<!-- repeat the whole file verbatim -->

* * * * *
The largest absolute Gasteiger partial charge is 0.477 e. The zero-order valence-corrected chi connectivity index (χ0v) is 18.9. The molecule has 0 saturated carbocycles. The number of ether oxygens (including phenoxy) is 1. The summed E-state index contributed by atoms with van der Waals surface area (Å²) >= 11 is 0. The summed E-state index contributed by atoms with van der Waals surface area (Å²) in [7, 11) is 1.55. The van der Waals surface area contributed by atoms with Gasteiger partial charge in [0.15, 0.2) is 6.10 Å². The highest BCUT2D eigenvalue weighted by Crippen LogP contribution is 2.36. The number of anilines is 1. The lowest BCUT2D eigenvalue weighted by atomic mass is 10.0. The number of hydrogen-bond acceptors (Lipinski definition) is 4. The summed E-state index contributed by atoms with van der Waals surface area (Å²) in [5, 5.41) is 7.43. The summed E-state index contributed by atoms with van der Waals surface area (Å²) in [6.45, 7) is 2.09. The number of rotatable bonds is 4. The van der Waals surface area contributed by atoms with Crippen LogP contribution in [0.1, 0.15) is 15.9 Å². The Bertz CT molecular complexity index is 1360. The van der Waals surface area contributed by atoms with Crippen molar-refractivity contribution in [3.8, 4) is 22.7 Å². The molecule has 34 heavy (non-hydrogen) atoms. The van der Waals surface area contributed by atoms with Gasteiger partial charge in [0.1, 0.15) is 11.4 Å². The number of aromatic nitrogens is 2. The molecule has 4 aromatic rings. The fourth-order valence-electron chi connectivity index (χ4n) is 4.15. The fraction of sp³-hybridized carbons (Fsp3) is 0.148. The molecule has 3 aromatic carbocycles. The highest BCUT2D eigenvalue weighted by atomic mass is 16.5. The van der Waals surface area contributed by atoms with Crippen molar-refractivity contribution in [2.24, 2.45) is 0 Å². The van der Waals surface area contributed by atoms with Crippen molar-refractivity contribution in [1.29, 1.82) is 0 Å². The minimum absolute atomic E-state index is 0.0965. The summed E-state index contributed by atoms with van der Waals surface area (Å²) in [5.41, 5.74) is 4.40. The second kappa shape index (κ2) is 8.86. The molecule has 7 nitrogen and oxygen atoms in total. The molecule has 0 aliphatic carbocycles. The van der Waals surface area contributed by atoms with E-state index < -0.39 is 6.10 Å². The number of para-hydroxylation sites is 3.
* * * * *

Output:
The largest absolute Gasteiger partial charge is 0.477 e. The zero-order valence-corrected chi connectivity index (χ0v) is 18.9. The molecule has 0 saturated carbocycles. The number of ether oxygens (including phenoxy) is 1. The summed E-state index contributed by atoms with van der Waals surface area (Å²) >= 11 is 0. The summed E-state index contributed by atoms with van der Waals surface area (Å²) in [7, 11) is 1.55. The van der Waals surface area contributed by atoms with Gasteiger partial charge in [0.15, 0.2) is 6.10 Å². The highest BCUT2D eigenvalue weighted by Crippen LogP contribution is 2.36. The number of anilines is 1. The lowest BCUT2D eigenvalue weighted by atomic mass is 10.0. The number of hydrogen-bond acceptors (Lipinski definition) is 4. The summed E-state index contributed by atoms with van der Waals surface area (Å²) in [5, 5.41) is 7.43. The summed E-state index contributed by atoms with van der Waals surface area (Å²) in [6.45, 7) is 2.09. The number of rotatable bonds is 4. The van der Waals surface area contributed by atoms with Crippen LogP contribution in [0.1, 0.15) is 15.9 Å². The Bertz CT molecular complexity index is 1360. The van der Waals surface area contributed by atoms with Crippen molar-refractivity contribution in [3.8, 4) is 22.7 Å². The molecule has 34 heavy (non-hydrogen) atoms. The van der Waals surface area contributed by atoms with Gasteiger partial charge in [0.1, 0.15) is 11.4 Å². The number of aromatic nitrogens is 2. The molecule has 4 aromatic rings. The fourth-order valence-electron chi connectivity index (χ4n) is 4.15. The fraction of sp³-hybridized carbons (Fsp3) is 0.148. The molecule has 3 aromatic carbocycles. The highest BCUT2D eigenvalue weighted by atomic mass is 16.5. The van der Waals surface area contributed by atoms with Crippen molar-refractivity contribution in [2.24, 2.45) is 0 Å². The van der Waals surface area contributed by atoms with Crippen molar-refractivity contribution in [1.29, 1.82) is 0 Å². The minimum absolute atomic E-state index is 0.0965. The summed E-state index contributed by atoms with van der Waals surface area (Å²) in [5.41, 5.74) is 4.40. The second kappa shape index (κ2) is 8.86. The molecule has 7 nitrogen and oxygen atoms in total. The molecule has 0 aliphatic carbocycles. The van der Waals surface area contributed by atoms with E-state index < -0.39 is 6.10 Å². The number of para-hydroxylation sites is 3.